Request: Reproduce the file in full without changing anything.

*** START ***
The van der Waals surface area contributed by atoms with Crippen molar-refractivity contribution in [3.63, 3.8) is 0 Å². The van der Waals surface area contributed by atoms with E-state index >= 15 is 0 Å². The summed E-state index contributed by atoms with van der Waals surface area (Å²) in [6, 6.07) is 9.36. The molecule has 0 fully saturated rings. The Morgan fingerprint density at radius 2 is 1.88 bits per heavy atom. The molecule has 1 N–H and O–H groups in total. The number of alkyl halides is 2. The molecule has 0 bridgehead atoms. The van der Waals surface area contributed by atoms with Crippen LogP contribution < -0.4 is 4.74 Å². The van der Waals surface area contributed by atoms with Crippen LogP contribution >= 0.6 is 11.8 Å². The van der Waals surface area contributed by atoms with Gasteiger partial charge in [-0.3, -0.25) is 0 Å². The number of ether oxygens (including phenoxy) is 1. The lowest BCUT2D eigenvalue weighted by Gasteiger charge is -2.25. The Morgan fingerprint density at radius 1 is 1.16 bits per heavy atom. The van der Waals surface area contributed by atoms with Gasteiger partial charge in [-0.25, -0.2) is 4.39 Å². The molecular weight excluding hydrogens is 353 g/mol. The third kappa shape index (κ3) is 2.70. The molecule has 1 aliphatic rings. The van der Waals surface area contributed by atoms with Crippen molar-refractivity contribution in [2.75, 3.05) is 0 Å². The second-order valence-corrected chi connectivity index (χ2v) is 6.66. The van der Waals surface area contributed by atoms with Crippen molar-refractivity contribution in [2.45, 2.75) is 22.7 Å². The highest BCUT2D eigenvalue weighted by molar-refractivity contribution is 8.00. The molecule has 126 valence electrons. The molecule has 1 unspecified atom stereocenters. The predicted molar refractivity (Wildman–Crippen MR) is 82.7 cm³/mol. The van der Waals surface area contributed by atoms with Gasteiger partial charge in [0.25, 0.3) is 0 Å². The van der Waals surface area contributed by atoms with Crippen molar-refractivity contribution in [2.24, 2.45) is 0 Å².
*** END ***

The van der Waals surface area contributed by atoms with Crippen molar-refractivity contribution in [3.63, 3.8) is 0 Å². The van der Waals surface area contributed by atoms with E-state index >= 15 is 0 Å². The summed E-state index contributed by atoms with van der Waals surface area (Å²) in [6, 6.07) is 9.36. The molecule has 0 fully saturated rings. The Morgan fingerprint density at radius 2 is 1.88 bits per heavy atom. The molecule has 1 N–H and O–H groups in total. The number of alkyl halides is 2. The molecule has 0 bridgehead atoms. The van der Waals surface area contributed by atoms with Crippen LogP contribution < -0.4 is 4.74 Å². The van der Waals surface area contributed by atoms with Crippen LogP contribution >= 0.6 is 11.8 Å². The van der Waals surface area contributed by atoms with Gasteiger partial charge in [-0.3, -0.25) is 0 Å². The number of ether oxygens (including phenoxy) is 1. The lowest BCUT2D eigenvalue weighted by Gasteiger charge is -2.25. The Morgan fingerprint density at radius 1 is 1.16 bits per heavy atom. The van der Waals surface area contributed by atoms with Gasteiger partial charge in [-0.25, -0.2) is 4.39 Å². The molecular weight excluding hydrogens is 353 g/mol. The third kappa shape index (κ3) is 2.70. The molecule has 1 aliphatic rings. The van der Waals surface area contributed by atoms with Crippen molar-refractivity contribution in [2.75, 3.05) is 0 Å². The second-order valence-corrected chi connectivity index (χ2v) is 6.66. The van der Waals surface area contributed by atoms with Crippen molar-refractivity contribution in [2.45, 2.75) is 22.7 Å². The highest BCUT2D eigenvalue weighted by molar-refractivity contribution is 8.00. The molecule has 126 valence electrons. The molecule has 1 unspecified atom stereocenters. The predicted molar refractivity (Wildman–Crippen MR) is 82.7 cm³/mol. The van der Waals surface area contributed by atoms with Gasteiger partial charge in [0.25, 0.3) is 0 Å². The van der Waals surface area contributed by atoms with Crippen molar-refractivity contribution in [2.24, 2.45) is 0 Å².